4A — Monday, January 13, 2020

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How college students meet the challenges of online writing


ith the proliferation of smartphones and Wi-Fi in schools and public spaces, access to social media has never been easier for students — or more worrisome for parents and teachers. A recent survey of U.S. teens found 45 percent reporting that they are online nearly constantly. Parents worried about the effect of social media on school performance or social skills may respond by monitoring teens’ online activities, but such scrutiny may do more harm than good. Instructors, meanwhile, may ban laptops or phones in the classroom to eliminate “distractions,” but this too may have unintended consequences; for example, outing students with disabilities or inadvertently decreasing student engagement. Despite the popular treatment of students as benighted “digital natives,” unaware of the effects of technology, young learners often recognize its influences and limitations, which may lead to more thoughtful decisions about what they write online, for whom and for what purpose. Students are also often aware of the particular challenges of writing in online environments — challenges that are not always acknowledged by their instructors. As writing instructors, we wanted to know how our students feel about writing online. In the fall of 2018, we surveyed 803 undergraduates at a large, Midwestern public university about the kinds of online spaces they write in, the purposes and audiences for which they write, what they worry about when writing and how they respond to those worries. Our results (full findings to be published this year in “College Composition and Communication”) suggest that these young adults are as equally concerned about writing online as their parents and teachers — and that they are making thoughtful choices about their writing in response. We asked students about their use of 11 popular online platforms. Though nearly 80 percent had four or more accounts on social media platforms, Snapchat is the only one where more than 50 percent wrote frequently — that is, on a daily or weekly basis. For the other 10 platforms, less than 25 percent of students reported writing frequently, and for all but three platforms (Facebook, Instagram and Snapchat), 60 percent of students reported never writing. Thus, our students are clearly not the prolific digital writers we often imagine. Indeed, the most common activity on these platforms was reading, followed by commenting on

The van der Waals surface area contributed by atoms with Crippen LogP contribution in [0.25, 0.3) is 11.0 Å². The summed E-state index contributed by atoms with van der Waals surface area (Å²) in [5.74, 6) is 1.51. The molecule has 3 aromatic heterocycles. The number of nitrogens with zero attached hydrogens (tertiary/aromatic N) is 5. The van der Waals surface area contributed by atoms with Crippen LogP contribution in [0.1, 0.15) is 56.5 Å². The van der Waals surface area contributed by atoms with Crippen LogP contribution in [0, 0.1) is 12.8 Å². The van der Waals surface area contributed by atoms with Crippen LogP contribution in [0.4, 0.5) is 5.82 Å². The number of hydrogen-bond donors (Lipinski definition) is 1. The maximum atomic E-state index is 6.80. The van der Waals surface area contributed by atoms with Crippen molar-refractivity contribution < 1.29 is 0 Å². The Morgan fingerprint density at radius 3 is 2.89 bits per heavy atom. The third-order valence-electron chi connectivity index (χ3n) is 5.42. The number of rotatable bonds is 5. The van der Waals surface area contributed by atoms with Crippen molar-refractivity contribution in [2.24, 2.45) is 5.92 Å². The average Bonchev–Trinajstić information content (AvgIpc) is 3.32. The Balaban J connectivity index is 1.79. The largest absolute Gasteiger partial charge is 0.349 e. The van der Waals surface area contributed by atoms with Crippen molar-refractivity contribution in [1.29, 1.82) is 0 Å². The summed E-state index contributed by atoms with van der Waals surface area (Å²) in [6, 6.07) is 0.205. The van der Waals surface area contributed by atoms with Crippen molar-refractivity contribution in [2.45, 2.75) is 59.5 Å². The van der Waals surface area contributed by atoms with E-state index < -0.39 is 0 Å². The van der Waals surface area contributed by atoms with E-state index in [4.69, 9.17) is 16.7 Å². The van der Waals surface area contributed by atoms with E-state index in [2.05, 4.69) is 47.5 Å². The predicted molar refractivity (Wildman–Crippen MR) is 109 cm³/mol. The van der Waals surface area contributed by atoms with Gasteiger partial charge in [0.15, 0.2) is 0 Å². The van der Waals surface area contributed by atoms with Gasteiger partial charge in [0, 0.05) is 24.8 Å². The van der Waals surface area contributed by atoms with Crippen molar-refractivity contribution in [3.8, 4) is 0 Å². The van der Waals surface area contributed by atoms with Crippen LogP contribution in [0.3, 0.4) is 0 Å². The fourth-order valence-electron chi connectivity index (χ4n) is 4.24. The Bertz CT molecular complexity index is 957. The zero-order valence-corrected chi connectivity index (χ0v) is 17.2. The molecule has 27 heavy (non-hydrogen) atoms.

other posts, suggesting a certain mindfulness about the writing of original content. Reading allows students to gauge the pulse (and, perhaps, the risk) of an online conversation, while commenting allows them to have a relatively low stake should they choose to participate. One of the great fears about young adults writing online is that their activities will bring them into contact with the darker aspects of online culture: predators, cyberbullies and unknown others whose response to their still-forming opinions might have real consequences in their everyday lives. Yet the students in our study seem adept at limiting their audience to those they know and trust; most reported writing frequently only to family and friends, a trend hypothesized by other researchers. Despite the many communities that exist on social media centered on affinity spaces, professional organizations or the wider public, most participants reported never writing to these audiences.

Our students are clearly not the prolific digital writers we often imagine. Similarly, maintaining relationships with family and friends is the most common purpose for writing: Over 60 percent of students reported writing frequently for this purpose. What students don’t do is write frequently for other purposes; developing professional identities, sharing information, posting creative work and debating controversial topics were purposes reported frequently by less than 25 percent of students. This suggests that young writers feel most comfortable with the familiar and that they are more cautious when it comes to more public-facing entities, for which the stakes are higher. Even among family and friends, young writers engage in sophisticated practices to maintain a degree of privacy in networked spaces. Though any digital post can in theory be shared — and wind up read by unintended audiences — our findings suggest that most students try to control who reads their posts by writing in spaces where they have some degree of control over audience access. The myth of the digital native suggests that young